Talk deemed off-topic, ill-tempered: Backdrop for Bloomington’s resolution on embargo against Cuba

“Who the hell do you people think you are? You’re not the White House!”

That was Dareal Ruble speaking from the public mic at last Wednesday’s meeting of the city council.

He was reacting to a resolution on the meeting agenda that called for an immediate end to the US economic, commercial and financial embargo against Cuba.

The resolution was not controversial for councilmembers—it passed unanimously.

The vote came almost an hour after the resolution was introduced by Dave Rollo, who co-sponsored it with Susan Sandberg.

Rubel was interrupted twice during his allotted five minutes by council president Sue Sgambelluri, who admonished him—for speaking off the topic of the resolution, not for any particular choice of words.

But questions about the kind of tone and demeanor that councilmembers consider acceptable were swimming just under the surface of Wednesday’s meeting—in connection with an earlier agenda item.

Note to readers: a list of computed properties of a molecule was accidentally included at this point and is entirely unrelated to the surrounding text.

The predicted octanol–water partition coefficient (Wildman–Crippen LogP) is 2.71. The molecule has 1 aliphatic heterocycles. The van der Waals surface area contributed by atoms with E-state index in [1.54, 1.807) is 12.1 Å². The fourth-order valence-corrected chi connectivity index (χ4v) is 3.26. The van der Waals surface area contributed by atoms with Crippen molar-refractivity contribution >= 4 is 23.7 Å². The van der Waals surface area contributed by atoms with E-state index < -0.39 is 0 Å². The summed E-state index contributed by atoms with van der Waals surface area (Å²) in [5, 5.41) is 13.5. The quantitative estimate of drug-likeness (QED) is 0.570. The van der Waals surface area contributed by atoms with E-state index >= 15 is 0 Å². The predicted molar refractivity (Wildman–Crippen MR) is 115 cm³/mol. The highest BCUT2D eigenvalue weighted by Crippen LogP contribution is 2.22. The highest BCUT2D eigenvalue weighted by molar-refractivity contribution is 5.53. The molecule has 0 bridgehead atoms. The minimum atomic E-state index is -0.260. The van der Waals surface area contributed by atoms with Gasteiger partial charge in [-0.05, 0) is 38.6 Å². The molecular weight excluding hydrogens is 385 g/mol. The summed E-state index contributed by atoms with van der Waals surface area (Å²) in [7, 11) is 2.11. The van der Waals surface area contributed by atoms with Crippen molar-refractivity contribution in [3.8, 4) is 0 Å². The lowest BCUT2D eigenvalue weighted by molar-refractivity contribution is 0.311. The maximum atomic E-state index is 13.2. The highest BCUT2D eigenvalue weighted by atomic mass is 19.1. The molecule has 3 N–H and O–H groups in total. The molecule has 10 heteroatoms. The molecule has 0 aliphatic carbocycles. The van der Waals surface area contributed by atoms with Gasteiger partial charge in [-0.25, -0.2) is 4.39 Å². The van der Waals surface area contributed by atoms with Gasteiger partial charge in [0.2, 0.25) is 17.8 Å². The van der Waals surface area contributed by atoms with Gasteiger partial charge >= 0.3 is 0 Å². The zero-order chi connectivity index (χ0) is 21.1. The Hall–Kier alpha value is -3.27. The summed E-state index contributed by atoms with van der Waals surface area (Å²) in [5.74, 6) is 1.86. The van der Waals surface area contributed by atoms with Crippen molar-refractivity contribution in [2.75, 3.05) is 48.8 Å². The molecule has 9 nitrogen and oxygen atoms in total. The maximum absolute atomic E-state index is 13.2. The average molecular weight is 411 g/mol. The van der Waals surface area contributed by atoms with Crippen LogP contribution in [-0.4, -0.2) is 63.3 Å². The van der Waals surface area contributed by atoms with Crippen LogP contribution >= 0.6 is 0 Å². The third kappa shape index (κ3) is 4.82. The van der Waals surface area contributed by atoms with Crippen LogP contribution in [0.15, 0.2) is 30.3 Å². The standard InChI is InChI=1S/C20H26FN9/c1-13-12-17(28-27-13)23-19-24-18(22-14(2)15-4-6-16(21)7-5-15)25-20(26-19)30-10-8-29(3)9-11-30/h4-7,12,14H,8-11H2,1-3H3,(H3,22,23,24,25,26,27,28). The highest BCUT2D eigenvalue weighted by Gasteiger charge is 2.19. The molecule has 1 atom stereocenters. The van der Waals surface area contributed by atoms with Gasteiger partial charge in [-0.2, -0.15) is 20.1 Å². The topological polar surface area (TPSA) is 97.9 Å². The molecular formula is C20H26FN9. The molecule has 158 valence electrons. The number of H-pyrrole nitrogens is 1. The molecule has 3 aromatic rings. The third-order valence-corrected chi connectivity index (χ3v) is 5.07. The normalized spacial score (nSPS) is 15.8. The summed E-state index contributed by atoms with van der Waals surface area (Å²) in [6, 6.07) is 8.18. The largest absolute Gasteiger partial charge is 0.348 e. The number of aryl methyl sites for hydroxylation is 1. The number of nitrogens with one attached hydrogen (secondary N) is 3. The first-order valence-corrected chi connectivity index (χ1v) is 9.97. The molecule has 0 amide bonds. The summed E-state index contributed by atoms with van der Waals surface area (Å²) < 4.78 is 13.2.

Neither Rollo nor Sandberg supported a raft of resident re-appointments to boards and commissions that were approved early on the agenda.

After Wednesday’s meeting, Rollo confirmed to The B Square that he voted no, because the list included Greg Alexander’s reappointment to the city’s traffic commission.

Based on Alexander’s social media interactions, which Rollo described as “aggressive,” Rollo said he think’s Alexander’s temperament is “ill-suited” to serving on a city board or commission.

Continue reading “Talk deemed off-topic, ill-tempered: Backdrop for Bloomington’s resolution on embargo against Cuba”

Column: Let’s put a stop sign on the road to divisive debate club points, greenlight more ped infra money